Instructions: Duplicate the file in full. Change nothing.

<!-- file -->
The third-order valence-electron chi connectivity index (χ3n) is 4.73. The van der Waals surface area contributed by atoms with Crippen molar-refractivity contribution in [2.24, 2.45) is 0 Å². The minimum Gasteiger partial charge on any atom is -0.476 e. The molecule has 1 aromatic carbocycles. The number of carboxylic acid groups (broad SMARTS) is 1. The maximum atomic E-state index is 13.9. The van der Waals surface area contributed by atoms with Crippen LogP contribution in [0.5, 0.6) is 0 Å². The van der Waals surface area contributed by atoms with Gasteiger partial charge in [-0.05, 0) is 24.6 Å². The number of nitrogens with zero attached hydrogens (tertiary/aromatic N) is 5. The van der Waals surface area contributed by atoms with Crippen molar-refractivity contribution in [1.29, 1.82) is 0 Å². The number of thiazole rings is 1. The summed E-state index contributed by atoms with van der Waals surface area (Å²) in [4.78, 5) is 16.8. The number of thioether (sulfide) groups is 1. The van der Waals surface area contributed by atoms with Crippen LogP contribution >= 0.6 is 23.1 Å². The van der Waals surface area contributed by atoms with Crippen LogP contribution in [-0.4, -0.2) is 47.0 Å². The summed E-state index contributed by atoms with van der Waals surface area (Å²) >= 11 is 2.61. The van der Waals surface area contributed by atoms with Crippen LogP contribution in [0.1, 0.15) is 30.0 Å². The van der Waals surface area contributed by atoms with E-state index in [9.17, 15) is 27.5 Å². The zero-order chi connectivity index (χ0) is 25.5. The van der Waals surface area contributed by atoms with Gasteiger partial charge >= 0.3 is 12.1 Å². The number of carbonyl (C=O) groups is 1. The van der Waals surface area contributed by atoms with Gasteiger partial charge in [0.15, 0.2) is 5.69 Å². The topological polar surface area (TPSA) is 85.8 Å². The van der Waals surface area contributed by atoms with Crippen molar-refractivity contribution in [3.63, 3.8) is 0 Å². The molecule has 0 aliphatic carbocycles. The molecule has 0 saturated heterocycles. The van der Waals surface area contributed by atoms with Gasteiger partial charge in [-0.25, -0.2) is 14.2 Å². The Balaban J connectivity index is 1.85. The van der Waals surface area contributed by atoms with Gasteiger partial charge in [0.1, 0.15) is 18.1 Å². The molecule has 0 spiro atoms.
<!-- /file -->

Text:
The third-order valence-electron chi connectivity index (χ3n) is 4.73. The van der Waals surface area contributed by atoms with Crippen molar-refractivity contribution in [2.24, 2.45) is 0 Å². The minimum Gasteiger partial charge on any atom is -0.476 e. The molecule has 1 aromatic carbocycles. The number of carboxylic acid groups (broad SMARTS) is 1. The maximum atomic E-state index is 13.9. The van der Waals surface area contributed by atoms with Crippen LogP contribution in [0.5, 0.6) is 0 Å². The van der Waals surface area contributed by atoms with Gasteiger partial charge in [-0.05, 0) is 24.6 Å². The number of nitrogens with zero attached hydrogens (tertiary/aromatic N) is 5. The van der Waals surface area contributed by atoms with Crippen molar-refractivity contribution in [1.29, 1.82) is 0 Å². The number of thiazole rings is 1. The summed E-state index contributed by atoms with van der Waals surface area (Å²) in [4.78, 5) is 16.8. The number of thioether (sulfide) groups is 1. The van der Waals surface area contributed by atoms with Crippen LogP contribution >= 0.6 is 23.1 Å². The van der Waals surface area contributed by atoms with Crippen LogP contribution in [-0.4, -0.2) is 47.0 Å². The summed E-state index contributed by atoms with van der Waals surface area (Å²) >= 11 is 2.61. The van der Waals surface area contributed by atoms with Crippen LogP contribution in [0.1, 0.15) is 30.0 Å². The van der Waals surface area contributed by atoms with E-state index in [9.17, 15) is 27.5 Å². The zero-order chi connectivity index (χ0) is 25.5. The van der Waals surface area contributed by atoms with Gasteiger partial charge >= 0.3 is 12.1 Å². The number of carbonyl (C=O) groups is 1. The van der Waals surface area contributed by atoms with Gasteiger partial charge in [0.15, 0.2) is 5.69 Å². The topological polar surface area (TPSA) is 85.8 Å². The van der Waals surface area contributed by atoms with Crippen molar-refractivity contribution in [3.63, 3.8) is 0 Å². The molecule has 0 aliphatic carbocycles. The molecule has 0 saturated heterocycles. The van der Waals surface area contributed by atoms with Gasteiger partial charge in [-0.25, -0.2) is 14.2 Å². The Balaban J connectivity index is 1.85. The van der Waals surface area contributed by atoms with Gasteiger partial charge in [0.1, 0.15) is 18.1 Å². The molecule has 0 spiro atoms.